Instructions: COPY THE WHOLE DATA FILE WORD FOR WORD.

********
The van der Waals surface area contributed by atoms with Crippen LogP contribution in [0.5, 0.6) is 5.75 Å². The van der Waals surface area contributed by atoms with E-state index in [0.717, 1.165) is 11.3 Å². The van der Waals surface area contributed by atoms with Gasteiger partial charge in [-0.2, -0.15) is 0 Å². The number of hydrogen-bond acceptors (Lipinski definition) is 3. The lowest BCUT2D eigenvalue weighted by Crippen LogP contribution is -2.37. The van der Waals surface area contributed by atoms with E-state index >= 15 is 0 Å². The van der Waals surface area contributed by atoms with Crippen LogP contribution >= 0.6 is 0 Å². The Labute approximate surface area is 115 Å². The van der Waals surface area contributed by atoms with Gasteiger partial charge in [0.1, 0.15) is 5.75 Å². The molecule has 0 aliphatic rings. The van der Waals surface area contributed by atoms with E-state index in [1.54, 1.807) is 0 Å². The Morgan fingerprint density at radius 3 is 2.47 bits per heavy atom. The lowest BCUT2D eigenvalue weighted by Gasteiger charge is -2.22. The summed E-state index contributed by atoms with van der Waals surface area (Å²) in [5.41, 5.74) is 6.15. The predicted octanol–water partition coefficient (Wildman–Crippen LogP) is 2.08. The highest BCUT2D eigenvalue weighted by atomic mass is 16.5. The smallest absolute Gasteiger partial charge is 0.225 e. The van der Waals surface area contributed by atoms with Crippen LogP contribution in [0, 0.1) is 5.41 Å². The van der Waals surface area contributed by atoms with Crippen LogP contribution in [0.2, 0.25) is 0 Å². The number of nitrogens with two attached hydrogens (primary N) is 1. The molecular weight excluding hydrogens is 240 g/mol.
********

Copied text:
The van der Waals surface area contributed by atoms with Crippen LogP contribution in [0.5, 0.6) is 5.75 Å². The van der Waals surface area contributed by atoms with E-state index in [0.717, 1.165) is 11.3 Å². The van der Waals surface area contributed by atoms with Gasteiger partial charge in [-0.2, -0.15) is 0 Å². The number of hydrogen-bond acceptors (Lipinski definition) is 3. The lowest BCUT2D eigenvalue weighted by Crippen LogP contribution is -2.37. The van der Waals surface area contributed by atoms with E-state index >= 15 is 0 Å². The van der Waals surface area contributed by atoms with Crippen LogP contribution >= 0.6 is 0 Å². The Labute approximate surface area is 115 Å². The van der Waals surface area contributed by atoms with Gasteiger partial charge in [0.1, 0.15) is 5.75 Å². The molecule has 0 aliphatic rings. The van der Waals surface area contributed by atoms with E-state index in [1.54, 1.807) is 0 Å². The Morgan fingerprint density at radius 3 is 2.47 bits per heavy atom. The lowest BCUT2D eigenvalue weighted by Gasteiger charge is -2.22. The summed E-state index contributed by atoms with van der Waals surface area (Å²) in [5.41, 5.74) is 6.15. The predicted octanol–water partition coefficient (Wildman–Crippen LogP) is 2.08. The highest BCUT2D eigenvalue weighted by atomic mass is 16.5. The smallest absolute Gasteiger partial charge is 0.225 e. The van der Waals surface area contributed by atoms with Crippen LogP contribution in [0, 0.1) is 5.41 Å². The van der Waals surface area contributed by atoms with Crippen LogP contribution in [0.2, 0.25) is 0 Å². The number of nitrogens with two attached hydrogens (primary N) is 1. The molecular weight excluding hydrogens is 240 g/mol.